Aheadworks seem to use the core principles of gamification (as I mentioned previously) within their extension through the use of leaderboards (or “The Ego Wall” as they refer to it), live streaming achievements, the ability for a customer to create a profile/avatar and the use of badges and rewards.

Their achievements system will be familiar to many gamers as it is similar to the Xbox and Playstation style of rewarding a players hard-work or length of gameplay.

Key Features:

  • Magento Extension
  • Tracks Purchases / total purchases / referrals / reviews
  • Leaderboard System (“Ego Wall”)
  • Live Stream of Achievements
  • Ability to create a customised profile

Does it work?

So we’ve seen what a couple of companies have come up with in terms of blending “gaming culture” with Magento, but does it really work? If we take a look at the stats coming out of the Fanplayr corner we can see that they definitely think so:

  • up to 25% increase in conversions
  • up to 50% higher average order values
  • up to 20% offer-based margin improvement

There are also a lot of screenshots on their website of an example control panel that does shed some light on the number of customers picking up promotions (roughly 20% pickup).

If these stats are to be believed then there may be something in this gamification malarky after all.


I must say first and foremost that I’m a big fan of gaming…in the right place at the right time. Personally speaking I’d rather keep my ecommerce activities and my online leaderboard achievements separate but am I on my own in this belief?

It begs the question “When does an eCommerce website justify gamification?”. Surely it’s about context? Would we really see an increase in conversion rate if a website that sold pharmaceuticals pitched people against each other on a publicly visible leaderboard?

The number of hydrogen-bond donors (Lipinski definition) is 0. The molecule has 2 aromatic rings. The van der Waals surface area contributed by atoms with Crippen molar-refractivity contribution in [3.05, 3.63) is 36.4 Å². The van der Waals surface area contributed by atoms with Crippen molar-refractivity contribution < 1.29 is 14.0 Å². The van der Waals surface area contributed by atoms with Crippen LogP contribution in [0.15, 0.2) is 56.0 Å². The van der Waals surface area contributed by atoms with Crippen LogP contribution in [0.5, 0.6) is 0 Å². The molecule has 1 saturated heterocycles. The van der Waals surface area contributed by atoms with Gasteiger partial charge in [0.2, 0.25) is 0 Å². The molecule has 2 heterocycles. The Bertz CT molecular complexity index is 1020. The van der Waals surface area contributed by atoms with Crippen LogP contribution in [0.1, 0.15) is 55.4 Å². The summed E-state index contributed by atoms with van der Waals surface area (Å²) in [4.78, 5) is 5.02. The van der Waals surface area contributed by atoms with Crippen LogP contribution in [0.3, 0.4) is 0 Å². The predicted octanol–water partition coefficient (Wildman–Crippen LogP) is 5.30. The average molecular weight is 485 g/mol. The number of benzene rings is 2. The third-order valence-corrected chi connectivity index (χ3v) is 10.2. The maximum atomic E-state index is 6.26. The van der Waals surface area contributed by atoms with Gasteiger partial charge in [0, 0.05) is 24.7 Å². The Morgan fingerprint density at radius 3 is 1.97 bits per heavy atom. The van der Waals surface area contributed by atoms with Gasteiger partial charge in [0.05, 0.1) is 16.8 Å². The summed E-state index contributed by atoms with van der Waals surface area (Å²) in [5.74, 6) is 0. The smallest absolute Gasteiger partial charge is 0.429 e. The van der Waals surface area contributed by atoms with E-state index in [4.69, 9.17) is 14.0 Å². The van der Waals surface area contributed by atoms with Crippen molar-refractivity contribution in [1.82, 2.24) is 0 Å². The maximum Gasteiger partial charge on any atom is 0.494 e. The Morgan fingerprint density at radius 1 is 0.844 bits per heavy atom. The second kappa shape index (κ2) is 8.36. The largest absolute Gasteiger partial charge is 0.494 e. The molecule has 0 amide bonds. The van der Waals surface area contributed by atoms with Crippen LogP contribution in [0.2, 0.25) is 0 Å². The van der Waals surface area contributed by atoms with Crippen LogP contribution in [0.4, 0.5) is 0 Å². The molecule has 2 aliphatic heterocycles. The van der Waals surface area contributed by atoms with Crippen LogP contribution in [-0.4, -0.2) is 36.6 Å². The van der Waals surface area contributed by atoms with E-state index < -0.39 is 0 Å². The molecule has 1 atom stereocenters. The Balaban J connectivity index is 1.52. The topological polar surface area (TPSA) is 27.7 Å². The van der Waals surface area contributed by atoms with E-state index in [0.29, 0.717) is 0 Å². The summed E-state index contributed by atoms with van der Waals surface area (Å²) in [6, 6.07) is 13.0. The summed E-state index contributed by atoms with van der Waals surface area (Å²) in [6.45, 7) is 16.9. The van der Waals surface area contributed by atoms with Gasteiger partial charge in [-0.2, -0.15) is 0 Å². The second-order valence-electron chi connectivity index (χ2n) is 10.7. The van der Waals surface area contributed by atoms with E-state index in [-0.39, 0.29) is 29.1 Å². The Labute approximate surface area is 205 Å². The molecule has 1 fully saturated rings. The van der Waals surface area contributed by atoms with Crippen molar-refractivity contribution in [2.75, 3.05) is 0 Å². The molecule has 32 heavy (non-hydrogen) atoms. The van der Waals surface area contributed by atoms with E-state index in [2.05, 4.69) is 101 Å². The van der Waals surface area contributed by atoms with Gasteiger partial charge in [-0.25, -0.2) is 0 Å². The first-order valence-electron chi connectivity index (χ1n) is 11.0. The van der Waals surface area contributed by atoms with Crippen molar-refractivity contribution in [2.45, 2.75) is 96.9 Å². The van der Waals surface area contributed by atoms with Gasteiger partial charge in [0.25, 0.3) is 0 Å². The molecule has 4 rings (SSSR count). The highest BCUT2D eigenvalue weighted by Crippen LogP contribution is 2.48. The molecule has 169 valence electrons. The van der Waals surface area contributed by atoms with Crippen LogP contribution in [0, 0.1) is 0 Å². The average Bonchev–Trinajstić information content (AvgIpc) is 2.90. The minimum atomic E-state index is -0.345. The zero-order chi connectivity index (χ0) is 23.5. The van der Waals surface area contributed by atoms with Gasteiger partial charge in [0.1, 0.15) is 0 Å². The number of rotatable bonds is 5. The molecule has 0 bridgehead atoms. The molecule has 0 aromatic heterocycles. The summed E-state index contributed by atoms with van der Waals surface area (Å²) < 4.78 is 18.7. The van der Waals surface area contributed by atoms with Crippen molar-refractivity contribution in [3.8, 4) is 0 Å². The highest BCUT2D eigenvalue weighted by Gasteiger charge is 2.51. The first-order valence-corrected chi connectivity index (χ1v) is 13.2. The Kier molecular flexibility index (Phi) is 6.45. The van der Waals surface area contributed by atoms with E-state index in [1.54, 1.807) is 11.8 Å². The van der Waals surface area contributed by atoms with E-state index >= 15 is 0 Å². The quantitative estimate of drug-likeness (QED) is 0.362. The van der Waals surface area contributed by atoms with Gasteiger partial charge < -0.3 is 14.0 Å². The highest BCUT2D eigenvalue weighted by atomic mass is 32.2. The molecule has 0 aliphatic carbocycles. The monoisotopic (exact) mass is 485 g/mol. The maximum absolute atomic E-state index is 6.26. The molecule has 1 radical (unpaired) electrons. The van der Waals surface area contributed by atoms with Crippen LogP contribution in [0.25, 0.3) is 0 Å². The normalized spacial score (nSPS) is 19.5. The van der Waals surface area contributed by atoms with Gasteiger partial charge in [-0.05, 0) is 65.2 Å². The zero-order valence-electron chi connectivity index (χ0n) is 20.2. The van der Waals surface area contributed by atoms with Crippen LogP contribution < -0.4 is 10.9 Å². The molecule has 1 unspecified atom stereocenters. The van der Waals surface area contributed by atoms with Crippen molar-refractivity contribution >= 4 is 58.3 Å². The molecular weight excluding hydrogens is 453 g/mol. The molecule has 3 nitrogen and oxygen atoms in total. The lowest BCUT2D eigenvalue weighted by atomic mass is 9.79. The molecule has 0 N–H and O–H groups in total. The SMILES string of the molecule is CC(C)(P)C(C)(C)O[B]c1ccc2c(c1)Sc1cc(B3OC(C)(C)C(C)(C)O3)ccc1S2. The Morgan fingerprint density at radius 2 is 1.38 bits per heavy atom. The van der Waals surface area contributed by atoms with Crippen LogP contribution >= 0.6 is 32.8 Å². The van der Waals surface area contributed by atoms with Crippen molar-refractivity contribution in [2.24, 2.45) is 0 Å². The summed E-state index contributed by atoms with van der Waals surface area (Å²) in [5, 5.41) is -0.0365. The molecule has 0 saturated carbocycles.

I bought more anti-wrinkle cream that you this month Martha hahaha!

Surely not, but perhaps that’s why the two examples I gave before are so different, one uses game-based promotions in order to incentivise each customer individually, the game element meant to increase the number of shoppers accessing promotions, the risk factor focussing on the limited time-frame to claim their winning promotion. The other system focuses on personal Ego boosting rewards and the competitive nature of human beings.

Both systems treat customers to discounts and both leverage gaming conventions to keep the customer buying.

Gamification vs Points & Rewards

Gamification differs to points and rewards purely on an interactional level. There are many points and rewards systems out there that do a great job of incentivising customers by allowing them to accumulate points based on how much they spend, more points equals greater rewards.

It’s a great system and it’s worked well for years, SweetTooth have created a very successful business out of this model and I’ve yet to hear a bad word said about them from any of their customers.


Indeed, on this note I remember creating a system using SweetTooth that raised customers up the rankings (customer groups) based on the total points they had accumulated. So in essence this elevated their status or “ego” to a higher level and provided a weak gamification element to that particular website.


Finally a conclusion, but a wooly one at best.

We can all agree that increasing conversion rates on our eCommerce websites is the ultimate goal. Gamification is a rather unique way of doing this, is it the best? Is it right for you? These are the questions you need to ask yourself.

Would your store benefit more from a simple points/reward system such as SweetTooth or do you feel that your customers are eager competitors and that you’d drive more sales facing them off against each other? Would they purchase more if there was an element of risk involved?

In the end it all boils down to promotions – however you label it. Offer your customers incentives and they should come back for more.